By Jeff Walker
When most people think of the cost of moving, they generally think about the move itself. The truck, the labor, packing expense and tip are the primary focus of the move. But what about the expenses nobody talks about? After your household goods are packed up and on the way to your new home, you now have to worry about getting yourself there as well. These are the hidden costs of moving.
Planes, Trains and Automobiles
Depending on your circumstance, you may choose to drive yourself or have a car transport company move your vehicle. Choosing the latter means you’ve got to find some way of getting yourself to your new home. Rather than placing wear and tear on your own vehicle, it’s not uncommon for someone to rent a car to get them to their new destination.
Another option would be to travel by plane or train. Again, if you’ve chosen to have a company transport your vehicle, you might decide to get to your new home by air. Air travel is the quickest way to get to your new home, but not necessarily the cheapest. You’ll also need to consider that you will probably arrive well before your vehicle does and make plans on how to get around once you’re at your new home, another added expense. If travelling by train, you should not only figure in the cost of the fare and any meals you have while on board, but the amount of time that it will take you to get to your destination. Keep in mind that the shortest trip from New York to Los Angeles is almost three days at a cost of approximately $1,100 for one person, one way. If you’re going this route, it should be a planned expense, as should the cost of the transport company moving your vehicle.
No matter how you get to your new home, assuming you’re like the rest of us, you will have to eat. While it’s tempting to keep your meals to a minimum expense, you may decide burgers and fries are getting old halfway through your trip. Try to budget a little extra for a nice meal once in a while, just to break the monotony.
Budgeting for meals will depend a lot on who’s with you, whether it’s just you, you and your spouse or your family of five. If you have teenagers, expect that your meals are going to cost you quite a bit more than if you had small children. On average, you can go from cheap, about $9 per meal at a fast food restaurant all the way up to $20 or even $40 a plate at a nicer restaurant. Try to figure out how many days until you can get into your new home, multiply that by 3 meals per day, and again by how many people you’re feeding, assuming your average meal is going to cost around $15 per person per meal. For example, let’s say you have 3 children, your spouse and yourself. You know that it will be 10 days before you can be in your new home. Using this example, you’ll want to budget about $225 just for food! That’s $15 per person, per meal, per day (5 people x 3 meals x10 days=225). This is just an example and you may need to look more closely at where you’ll be staying, as larger populated areas tend to be more expensive.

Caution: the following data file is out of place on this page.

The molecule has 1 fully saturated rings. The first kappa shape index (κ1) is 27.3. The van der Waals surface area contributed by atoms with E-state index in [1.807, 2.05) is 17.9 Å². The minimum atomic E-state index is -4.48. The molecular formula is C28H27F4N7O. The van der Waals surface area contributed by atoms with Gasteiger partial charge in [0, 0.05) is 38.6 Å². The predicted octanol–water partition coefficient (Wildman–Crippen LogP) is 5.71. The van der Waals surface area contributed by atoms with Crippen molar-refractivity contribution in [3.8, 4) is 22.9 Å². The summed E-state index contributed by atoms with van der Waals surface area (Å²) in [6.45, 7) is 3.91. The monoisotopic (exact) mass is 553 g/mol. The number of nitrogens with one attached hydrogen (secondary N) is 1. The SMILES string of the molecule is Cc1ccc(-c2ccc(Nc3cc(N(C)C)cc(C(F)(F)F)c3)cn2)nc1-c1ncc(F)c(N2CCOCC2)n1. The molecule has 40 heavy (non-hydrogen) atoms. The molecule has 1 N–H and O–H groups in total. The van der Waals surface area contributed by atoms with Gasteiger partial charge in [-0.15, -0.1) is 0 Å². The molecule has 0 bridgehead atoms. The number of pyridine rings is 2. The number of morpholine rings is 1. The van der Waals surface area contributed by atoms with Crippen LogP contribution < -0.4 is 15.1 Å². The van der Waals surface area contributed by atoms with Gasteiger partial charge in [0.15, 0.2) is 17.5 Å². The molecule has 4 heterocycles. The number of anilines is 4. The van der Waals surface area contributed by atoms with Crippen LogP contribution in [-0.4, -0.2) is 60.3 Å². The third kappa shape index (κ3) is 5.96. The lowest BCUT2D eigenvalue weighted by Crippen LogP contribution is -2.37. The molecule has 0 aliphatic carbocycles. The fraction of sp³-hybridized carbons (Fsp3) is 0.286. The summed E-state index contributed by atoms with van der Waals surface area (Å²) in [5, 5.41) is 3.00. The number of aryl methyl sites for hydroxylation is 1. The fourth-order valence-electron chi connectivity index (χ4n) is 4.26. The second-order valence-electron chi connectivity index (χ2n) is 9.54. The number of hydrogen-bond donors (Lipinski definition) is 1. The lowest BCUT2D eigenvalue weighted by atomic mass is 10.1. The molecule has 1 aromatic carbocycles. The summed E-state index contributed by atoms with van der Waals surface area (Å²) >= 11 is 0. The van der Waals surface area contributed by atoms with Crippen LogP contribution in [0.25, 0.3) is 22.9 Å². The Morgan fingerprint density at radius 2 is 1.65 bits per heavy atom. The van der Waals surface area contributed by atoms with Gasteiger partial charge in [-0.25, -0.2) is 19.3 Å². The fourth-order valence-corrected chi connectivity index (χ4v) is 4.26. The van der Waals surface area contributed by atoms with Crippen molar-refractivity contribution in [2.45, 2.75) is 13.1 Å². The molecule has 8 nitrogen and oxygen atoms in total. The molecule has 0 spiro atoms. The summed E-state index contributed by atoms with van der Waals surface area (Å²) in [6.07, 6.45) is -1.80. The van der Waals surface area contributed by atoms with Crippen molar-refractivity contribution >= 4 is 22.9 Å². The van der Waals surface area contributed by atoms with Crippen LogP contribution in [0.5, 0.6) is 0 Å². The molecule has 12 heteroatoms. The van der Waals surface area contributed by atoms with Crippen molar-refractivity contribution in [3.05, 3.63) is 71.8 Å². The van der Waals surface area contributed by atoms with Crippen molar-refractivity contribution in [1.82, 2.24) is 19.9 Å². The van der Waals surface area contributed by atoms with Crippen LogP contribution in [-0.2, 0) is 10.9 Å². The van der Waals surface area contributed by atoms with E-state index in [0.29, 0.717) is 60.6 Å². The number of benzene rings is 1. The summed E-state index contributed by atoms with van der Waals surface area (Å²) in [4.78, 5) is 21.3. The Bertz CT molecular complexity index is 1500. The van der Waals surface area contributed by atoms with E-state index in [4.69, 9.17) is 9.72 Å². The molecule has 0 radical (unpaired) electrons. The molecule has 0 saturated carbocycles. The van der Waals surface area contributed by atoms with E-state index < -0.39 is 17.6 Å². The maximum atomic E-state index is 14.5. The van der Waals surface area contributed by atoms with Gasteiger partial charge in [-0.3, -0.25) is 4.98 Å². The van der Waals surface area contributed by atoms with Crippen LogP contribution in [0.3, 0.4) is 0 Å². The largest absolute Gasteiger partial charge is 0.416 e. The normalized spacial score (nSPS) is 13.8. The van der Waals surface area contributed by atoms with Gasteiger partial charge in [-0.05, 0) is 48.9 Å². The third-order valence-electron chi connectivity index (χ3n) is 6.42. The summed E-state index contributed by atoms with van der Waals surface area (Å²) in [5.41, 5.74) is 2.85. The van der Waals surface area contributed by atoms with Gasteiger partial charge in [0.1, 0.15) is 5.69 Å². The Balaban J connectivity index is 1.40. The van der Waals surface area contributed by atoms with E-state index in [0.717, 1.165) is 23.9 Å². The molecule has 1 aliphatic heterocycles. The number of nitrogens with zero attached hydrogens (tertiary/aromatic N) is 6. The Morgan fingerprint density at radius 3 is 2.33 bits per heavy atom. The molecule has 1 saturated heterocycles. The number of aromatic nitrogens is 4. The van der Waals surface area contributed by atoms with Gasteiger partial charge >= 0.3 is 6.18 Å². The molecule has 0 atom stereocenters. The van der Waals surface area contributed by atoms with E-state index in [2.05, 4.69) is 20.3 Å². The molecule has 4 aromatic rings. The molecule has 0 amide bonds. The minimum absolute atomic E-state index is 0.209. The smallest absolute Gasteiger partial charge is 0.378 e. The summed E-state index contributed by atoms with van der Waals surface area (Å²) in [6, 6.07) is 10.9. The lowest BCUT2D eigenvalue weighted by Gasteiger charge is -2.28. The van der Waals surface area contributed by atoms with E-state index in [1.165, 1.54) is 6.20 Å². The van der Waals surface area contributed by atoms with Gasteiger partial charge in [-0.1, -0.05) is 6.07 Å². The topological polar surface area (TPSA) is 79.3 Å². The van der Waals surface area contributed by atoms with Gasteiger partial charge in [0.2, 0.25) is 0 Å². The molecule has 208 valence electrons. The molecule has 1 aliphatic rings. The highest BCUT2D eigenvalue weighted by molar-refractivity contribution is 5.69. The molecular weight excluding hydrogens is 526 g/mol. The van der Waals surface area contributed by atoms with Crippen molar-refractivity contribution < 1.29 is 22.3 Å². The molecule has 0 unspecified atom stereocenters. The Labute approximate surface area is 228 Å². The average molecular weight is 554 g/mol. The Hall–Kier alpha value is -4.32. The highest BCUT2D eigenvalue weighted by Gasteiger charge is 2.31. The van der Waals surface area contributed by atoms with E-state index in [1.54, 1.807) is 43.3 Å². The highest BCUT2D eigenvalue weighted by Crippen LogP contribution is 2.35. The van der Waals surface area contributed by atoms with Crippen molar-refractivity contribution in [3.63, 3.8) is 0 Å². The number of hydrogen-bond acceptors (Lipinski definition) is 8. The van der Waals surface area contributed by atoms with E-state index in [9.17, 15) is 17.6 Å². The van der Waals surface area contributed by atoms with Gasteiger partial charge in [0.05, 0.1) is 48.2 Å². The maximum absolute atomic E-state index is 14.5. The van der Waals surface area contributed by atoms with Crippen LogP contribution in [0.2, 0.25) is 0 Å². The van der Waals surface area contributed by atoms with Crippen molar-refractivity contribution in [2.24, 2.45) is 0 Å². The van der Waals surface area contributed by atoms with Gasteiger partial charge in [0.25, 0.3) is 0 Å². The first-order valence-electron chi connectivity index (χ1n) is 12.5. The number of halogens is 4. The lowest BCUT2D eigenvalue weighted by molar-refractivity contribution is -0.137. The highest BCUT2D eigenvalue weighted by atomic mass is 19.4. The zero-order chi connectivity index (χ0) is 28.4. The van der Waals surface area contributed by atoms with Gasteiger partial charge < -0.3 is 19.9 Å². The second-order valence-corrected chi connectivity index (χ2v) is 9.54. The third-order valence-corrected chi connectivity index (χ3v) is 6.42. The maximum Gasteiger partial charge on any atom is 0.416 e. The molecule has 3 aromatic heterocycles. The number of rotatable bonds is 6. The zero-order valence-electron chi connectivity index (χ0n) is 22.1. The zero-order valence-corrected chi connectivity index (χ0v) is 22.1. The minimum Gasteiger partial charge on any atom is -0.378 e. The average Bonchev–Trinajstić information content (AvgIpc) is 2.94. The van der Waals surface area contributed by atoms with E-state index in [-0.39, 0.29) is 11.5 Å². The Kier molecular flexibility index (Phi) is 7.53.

If you do opt to drive yourself, be sure to budget for Gas. There’s a neat little app out there called “Gas Buddy” that can tell you the current prices for gas at just about any location in the country. Using this program, you can take the time to come up with the best prices for gas as you make your way across the country. Make sure you take into account that gas prices can fluctuate daily and budget in a little bit more than you initially anticipate in case gas prices suddenly spike.
Hotels, Motels and More
The nice thing about having the internet, is this is one area of your trip in which you can take out the question marks. Being able to schedule your stops and hotels online will not only help you plan your trip, but you’ll know what the cost of your stay will be ahead of time. Almost all hotels and motels worth their stay will have an online presence where you can book your room and find out your final bill before you ever stay the night. Make sure you use a good, reputable review site like Trip Advisor so you can get plenty of feedback from other guests who’ve stayed there before you, and that way you’ll know what you’re getting into. The last thing you want to do is walk into a bedbug infestation and take it home with you!
For some of us, the trip isn’t just about getting there, but enjoying the journey itself. Take some time to plot out some points of interest that are fun and exciting for your family. Never been to the Grand Canyon? Now’s the time to do it. You may never have this chance again!
Before leaving home, make sure you take the time to research some of your travel destinations. Find out if there is an entry fee and if you’ll be purchasing food once inside, see if you can’t find out how much and budget ahead of time.
It’s often hard to tell what will crop up during any type of travel, but it’s best to have an emergency fund available in case something happens. If the car breaks down or someone gets hurt during that hike you’ll be taking in the Grand Canyon, you’ll be glad you set some money aside to make sure the problem doesn’t balloon into an even bigger problem.
Saving your receipts during your move can save you money down the road. Some moves can be used as tax deductions and many items can add up to big deductions. There are restrictions on what you can and cannot deduct, but it’s a good idea to save those receipts and let your accountant sort it out. Make sure you set aside an envelope in which you can place your receipts as you go. That way they’re all in one place when you need them.
Budgeting for a move can be tricky, but it will be even trickier if you don’t know what you’re in for ahead of time. Taking the time to think about your trip and what may be involved will save you time, money and headaches down the road.
Don’t see an expense listed here that you think should be? Let us know on our Comments page so we can add it!